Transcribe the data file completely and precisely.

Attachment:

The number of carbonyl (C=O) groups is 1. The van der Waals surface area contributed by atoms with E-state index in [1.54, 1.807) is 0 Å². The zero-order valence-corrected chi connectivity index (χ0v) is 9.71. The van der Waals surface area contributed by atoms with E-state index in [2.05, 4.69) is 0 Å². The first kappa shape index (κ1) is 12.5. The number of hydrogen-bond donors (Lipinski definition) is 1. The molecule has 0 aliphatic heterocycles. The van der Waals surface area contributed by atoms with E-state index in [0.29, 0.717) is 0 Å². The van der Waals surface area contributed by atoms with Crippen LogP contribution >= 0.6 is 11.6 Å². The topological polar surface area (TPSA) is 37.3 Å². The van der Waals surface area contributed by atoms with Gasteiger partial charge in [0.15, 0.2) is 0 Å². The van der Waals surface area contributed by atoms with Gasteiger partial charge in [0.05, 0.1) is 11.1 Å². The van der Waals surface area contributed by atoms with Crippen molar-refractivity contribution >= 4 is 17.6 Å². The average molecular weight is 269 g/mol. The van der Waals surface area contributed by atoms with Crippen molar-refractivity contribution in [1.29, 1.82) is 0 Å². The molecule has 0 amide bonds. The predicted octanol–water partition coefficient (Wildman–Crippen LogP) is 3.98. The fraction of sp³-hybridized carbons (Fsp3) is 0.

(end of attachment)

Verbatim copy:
The number of carbonyl (C=O) groups is 1. The van der Waals surface area contributed by atoms with E-state index in [1.54, 1.807) is 0 Å². The zero-order valence-corrected chi connectivity index (χ0v) is 9.71. The van der Waals surface area contributed by atoms with E-state index in [2.05, 4.69) is 0 Å². The first kappa shape index (κ1) is 12.5. The number of hydrogen-bond donors (Lipinski definition) is 1. The molecule has 0 aliphatic heterocycles. The van der Waals surface area contributed by atoms with E-state index in [0.29, 0.717) is 0 Å². The van der Waals surface area contributed by atoms with Crippen LogP contribution >= 0.6 is 11.6 Å². The topological polar surface area (TPSA) is 37.3 Å². The van der Waals surface area contributed by atoms with Gasteiger partial charge in [0.15, 0.2) is 0 Å². The van der Waals surface area contributed by atoms with Gasteiger partial charge in [0.05, 0.1) is 11.1 Å². The van der Waals surface area contributed by atoms with Crippen molar-refractivity contribution >= 4 is 17.6 Å². The average molecular weight is 269 g/mol. The van der Waals surface area contributed by atoms with Crippen molar-refractivity contribution in [1.29, 1.82) is 0 Å². The molecule has 0 amide bonds. The predicted octanol–water partition coefficient (Wildman–Crippen LogP) is 3.98. The fraction of sp³-hybridized carbons (Fsp3) is 0.